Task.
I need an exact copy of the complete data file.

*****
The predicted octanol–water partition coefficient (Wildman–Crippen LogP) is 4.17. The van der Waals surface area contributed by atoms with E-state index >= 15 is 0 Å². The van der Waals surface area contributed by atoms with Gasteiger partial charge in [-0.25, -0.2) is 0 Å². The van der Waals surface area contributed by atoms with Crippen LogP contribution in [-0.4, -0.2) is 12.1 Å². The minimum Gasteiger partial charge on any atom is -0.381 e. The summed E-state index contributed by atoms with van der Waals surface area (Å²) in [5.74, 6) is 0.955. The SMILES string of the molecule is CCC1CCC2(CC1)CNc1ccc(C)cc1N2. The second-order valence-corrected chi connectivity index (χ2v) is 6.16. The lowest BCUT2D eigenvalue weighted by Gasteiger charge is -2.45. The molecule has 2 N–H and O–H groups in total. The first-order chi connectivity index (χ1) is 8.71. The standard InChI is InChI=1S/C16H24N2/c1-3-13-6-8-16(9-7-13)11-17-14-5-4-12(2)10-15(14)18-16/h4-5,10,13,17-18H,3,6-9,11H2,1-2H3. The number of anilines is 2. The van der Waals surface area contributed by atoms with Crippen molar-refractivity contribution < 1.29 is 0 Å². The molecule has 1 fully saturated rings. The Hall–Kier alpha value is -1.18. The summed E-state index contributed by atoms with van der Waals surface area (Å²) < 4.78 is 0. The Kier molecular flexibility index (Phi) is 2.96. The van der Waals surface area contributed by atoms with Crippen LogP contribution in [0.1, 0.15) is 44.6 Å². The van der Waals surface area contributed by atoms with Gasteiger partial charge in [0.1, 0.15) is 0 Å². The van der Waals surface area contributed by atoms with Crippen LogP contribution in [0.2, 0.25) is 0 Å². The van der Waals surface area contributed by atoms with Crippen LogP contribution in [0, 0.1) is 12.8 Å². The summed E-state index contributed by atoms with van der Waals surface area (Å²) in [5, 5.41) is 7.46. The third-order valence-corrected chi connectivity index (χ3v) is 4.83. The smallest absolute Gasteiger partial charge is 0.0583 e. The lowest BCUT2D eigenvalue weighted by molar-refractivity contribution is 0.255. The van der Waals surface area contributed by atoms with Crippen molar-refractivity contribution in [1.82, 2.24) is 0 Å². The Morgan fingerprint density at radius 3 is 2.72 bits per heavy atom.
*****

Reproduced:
The predicted octanol–water partition coefficient (Wildman–Crippen LogP) is 4.17. The van der Waals surface area contributed by atoms with E-state index >= 15 is 0 Å². The van der Waals surface area contributed by atoms with Gasteiger partial charge in [-0.25, -0.2) is 0 Å². The van der Waals surface area contributed by atoms with Crippen LogP contribution in [-0.4, -0.2) is 12.1 Å². The minimum Gasteiger partial charge on any atom is -0.381 e. The summed E-state index contributed by atoms with van der Waals surface area (Å²) in [5.74, 6) is 0.955. The SMILES string of the molecule is CCC1CCC2(CC1)CNc1ccc(C)cc1N2. The second-order valence-corrected chi connectivity index (χ2v) is 6.16. The lowest BCUT2D eigenvalue weighted by Gasteiger charge is -2.45. The molecule has 2 N–H and O–H groups in total. The first-order chi connectivity index (χ1) is 8.71. The standard InChI is InChI=1S/C16H24N2/c1-3-13-6-8-16(9-7-13)11-17-14-5-4-12(2)10-15(14)18-16/h4-5,10,13,17-18H,3,6-9,11H2,1-2H3. The number of anilines is 2. The van der Waals surface area contributed by atoms with Crippen molar-refractivity contribution < 1.29 is 0 Å². The molecule has 1 fully saturated rings. The Hall–Kier alpha value is -1.18. The summed E-state index contributed by atoms with van der Waals surface area (Å²) < 4.78 is 0. The Kier molecular flexibility index (Phi) is 2.96. The van der Waals surface area contributed by atoms with Crippen LogP contribution in [0.1, 0.15) is 44.6 Å². The van der Waals surface area contributed by atoms with Gasteiger partial charge in [0.1, 0.15) is 0 Å². The van der Waals surface area contributed by atoms with Crippen LogP contribution in [0.2, 0.25) is 0 Å². The van der Waals surface area contributed by atoms with Crippen LogP contribution in [0, 0.1) is 12.8 Å². The summed E-state index contributed by atoms with van der Waals surface area (Å²) in [5, 5.41) is 7.46. The third-order valence-corrected chi connectivity index (χ3v) is 4.83. The smallest absolute Gasteiger partial charge is 0.0583 e. The lowest BCUT2D eigenvalue weighted by molar-refractivity contribution is 0.255. The van der Waals surface area contributed by atoms with Crippen molar-refractivity contribution in [1.82, 2.24) is 0 Å². The Morgan fingerprint density at radius 3 is 2.72 bits per heavy atom.